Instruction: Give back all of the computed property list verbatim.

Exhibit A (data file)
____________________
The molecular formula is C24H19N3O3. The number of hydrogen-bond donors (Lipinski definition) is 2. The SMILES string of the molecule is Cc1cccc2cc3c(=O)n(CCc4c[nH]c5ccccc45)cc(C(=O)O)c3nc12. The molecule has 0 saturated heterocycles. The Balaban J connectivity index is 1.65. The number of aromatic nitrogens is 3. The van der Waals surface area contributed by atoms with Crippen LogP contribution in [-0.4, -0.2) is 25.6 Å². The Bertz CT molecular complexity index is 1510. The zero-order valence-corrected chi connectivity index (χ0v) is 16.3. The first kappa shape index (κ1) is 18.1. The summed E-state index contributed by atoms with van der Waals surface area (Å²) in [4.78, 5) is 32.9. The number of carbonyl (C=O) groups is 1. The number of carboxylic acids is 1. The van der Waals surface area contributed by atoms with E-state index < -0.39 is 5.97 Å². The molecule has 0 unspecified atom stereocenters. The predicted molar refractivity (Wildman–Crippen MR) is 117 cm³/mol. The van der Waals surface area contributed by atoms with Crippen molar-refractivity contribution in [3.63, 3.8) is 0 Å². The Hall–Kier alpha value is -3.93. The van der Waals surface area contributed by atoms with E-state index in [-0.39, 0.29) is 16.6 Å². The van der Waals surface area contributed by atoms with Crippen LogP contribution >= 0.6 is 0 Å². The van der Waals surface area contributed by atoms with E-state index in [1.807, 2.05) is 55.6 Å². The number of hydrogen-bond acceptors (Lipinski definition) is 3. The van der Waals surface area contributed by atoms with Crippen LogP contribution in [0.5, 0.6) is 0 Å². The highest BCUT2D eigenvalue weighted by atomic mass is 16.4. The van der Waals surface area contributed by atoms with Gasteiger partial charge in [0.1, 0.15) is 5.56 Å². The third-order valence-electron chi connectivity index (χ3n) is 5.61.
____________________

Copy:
The molecular formula is C24H19N3O3. The number of hydrogen-bond donors (Lipinski definition) is 2. The SMILES string of the molecule is Cc1cccc2cc3c(=O)n(CCc4c[nH]c5ccccc45)cc(C(=O)O)c3nc12. The molecule has 0 saturated heterocycles. The Balaban J connectivity index is 1.65. The number of aromatic nitrogens is 3. The van der Waals surface area contributed by atoms with Crippen LogP contribution in [-0.4, -0.2) is 25.6 Å². The Bertz CT molecular complexity index is 1510. The zero-order valence-corrected chi connectivity index (χ0v) is 16.3. The first kappa shape index (κ1) is 18.1. The summed E-state index contributed by atoms with van der Waals surface area (Å²) in [4.78, 5) is 32.9. The number of carbonyl (C=O) groups is 1. The number of carboxylic acids is 1. The van der Waals surface area contributed by atoms with E-state index < -0.39 is 5.97 Å². The molecule has 0 unspecified atom stereocenters. The predicted molar refractivity (Wildman–Crippen MR) is 117 cm³/mol. The van der Waals surface area contributed by atoms with Crippen molar-refractivity contribution in [3.63, 3.8) is 0 Å². The Hall–Kier alpha value is -3.93. The van der Waals surface area contributed by atoms with E-state index in [-0.39, 0.29) is 16.6 Å². The van der Waals surface area contributed by atoms with Crippen LogP contribution >= 0.6 is 0 Å². The van der Waals surface area contributed by atoms with E-state index in [1.807, 2.05) is 55.6 Å². The number of hydrogen-bond acceptors (Lipinski definition) is 3. The van der Waals surface area contributed by atoms with Crippen LogP contribution in [0.5, 0.6) is 0 Å². The highest BCUT2D eigenvalue weighted by atomic mass is 16.4. The van der Waals surface area contributed by atoms with Gasteiger partial charge in [0.1, 0.15) is 5.56 Å². The third-order valence-electron chi connectivity index (χ3n) is 5.61.